I always find it difficult writing about Arsenal after such a disappointment, but to be honest since I started this blog, back in March, I haven't had much to be disappointed with. We were basically out of Europe already following the Monaco incident, and although we lost at home to Swansea we had our Champions League spot all but guaranteed and title aspirations was a non-starter right from the beginning. 'A non-starter right from the beginning', that sounds like a strange sentence, doesn't it? Anyway the point I am trying to make here is that while it was a bitterly disappointing performance and result, we need to have a bit of perspective. Losing is part of football, sure, we should expect a far better performance, but football is completely unpredictable and as we have seen countless times in the Premier League; if a team is off by just 5% you get punished. That is unless you are Chelsea of course, who although, were played off the park by Swansea, and went down to 10 men, they still manages to secure a draw. That is the difference between both clubs presently; their second goal was a complete fluke, which went in from a massive deflection, whereas Ramsey had an effort that deflected onto the cross bar in the first half; what if the goals were reversed? Arsenal went one up and Chelsea stayed level ? We don't know what would happen, the margins are so fine in football; it is one big grey area (or green, I suppose..) and not the black and white, obvious, game most people, perhaps, wish it was.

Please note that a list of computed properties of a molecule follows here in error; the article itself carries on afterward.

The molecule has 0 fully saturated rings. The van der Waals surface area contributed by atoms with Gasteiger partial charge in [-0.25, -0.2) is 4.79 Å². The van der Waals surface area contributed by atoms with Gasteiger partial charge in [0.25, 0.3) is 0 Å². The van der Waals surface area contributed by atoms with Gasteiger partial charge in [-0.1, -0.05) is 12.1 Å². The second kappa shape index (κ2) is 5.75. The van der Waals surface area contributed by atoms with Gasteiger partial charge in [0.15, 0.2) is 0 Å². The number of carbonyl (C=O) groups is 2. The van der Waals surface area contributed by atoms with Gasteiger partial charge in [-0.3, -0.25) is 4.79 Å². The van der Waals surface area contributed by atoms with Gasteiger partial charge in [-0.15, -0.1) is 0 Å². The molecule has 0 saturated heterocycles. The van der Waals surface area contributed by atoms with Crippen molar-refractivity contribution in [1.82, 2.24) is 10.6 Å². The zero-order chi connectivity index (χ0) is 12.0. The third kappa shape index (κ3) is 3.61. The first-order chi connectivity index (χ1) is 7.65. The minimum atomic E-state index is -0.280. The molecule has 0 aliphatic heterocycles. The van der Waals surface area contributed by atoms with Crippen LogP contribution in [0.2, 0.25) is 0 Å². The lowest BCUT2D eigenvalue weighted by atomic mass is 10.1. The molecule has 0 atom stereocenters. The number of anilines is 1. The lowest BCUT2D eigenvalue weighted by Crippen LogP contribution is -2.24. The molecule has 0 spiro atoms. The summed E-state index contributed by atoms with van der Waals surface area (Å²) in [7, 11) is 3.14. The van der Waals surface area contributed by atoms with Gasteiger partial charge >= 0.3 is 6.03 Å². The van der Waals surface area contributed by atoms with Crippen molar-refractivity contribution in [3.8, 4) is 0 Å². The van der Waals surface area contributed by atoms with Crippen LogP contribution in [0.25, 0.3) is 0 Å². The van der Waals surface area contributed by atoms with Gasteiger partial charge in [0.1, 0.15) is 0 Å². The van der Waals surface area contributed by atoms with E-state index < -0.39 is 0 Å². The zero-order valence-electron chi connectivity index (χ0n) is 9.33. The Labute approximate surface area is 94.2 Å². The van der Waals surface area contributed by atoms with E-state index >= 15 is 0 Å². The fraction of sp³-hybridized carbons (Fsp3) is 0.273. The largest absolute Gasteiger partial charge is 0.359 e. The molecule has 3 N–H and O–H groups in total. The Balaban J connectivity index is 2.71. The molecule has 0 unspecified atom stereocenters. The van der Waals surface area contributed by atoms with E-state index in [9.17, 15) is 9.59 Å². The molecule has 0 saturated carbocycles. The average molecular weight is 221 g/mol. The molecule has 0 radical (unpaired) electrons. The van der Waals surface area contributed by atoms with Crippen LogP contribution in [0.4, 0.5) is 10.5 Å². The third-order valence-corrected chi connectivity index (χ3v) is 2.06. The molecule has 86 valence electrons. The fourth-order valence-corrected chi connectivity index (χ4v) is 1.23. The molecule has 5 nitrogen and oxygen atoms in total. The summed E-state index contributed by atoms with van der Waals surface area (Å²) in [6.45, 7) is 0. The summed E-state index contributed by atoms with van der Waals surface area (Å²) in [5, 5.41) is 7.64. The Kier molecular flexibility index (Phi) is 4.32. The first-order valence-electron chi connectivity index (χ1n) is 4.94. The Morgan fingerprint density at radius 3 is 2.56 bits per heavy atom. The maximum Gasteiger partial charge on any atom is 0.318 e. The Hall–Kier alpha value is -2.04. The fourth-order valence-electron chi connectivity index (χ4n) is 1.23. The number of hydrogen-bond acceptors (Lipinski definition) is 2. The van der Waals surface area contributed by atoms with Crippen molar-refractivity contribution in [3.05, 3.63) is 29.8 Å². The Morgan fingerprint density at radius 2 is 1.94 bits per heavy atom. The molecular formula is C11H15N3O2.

I heard a lot of people talk about the lineup and that the manager got it wrong. I don't agree with that at all. I doubt there were many people who would have made any changes to the lineup. If Walcott had started the same people complaining about Giroud would almost certainly do likewise with him. It's always easy to say these things in hindsight. One thing I would agree on, however, is how narrow Arsenal played through the whole match. It is hard to tell whether the lethargy of our performance was a symptom of our lack of width or our lack of width was due to our sluggishness, either way they were both related. This isn't a new phenomenon either, when you look at our recent home record, and the performances in each match, it is quite alarming, we have failed to score in four of our last five home league games;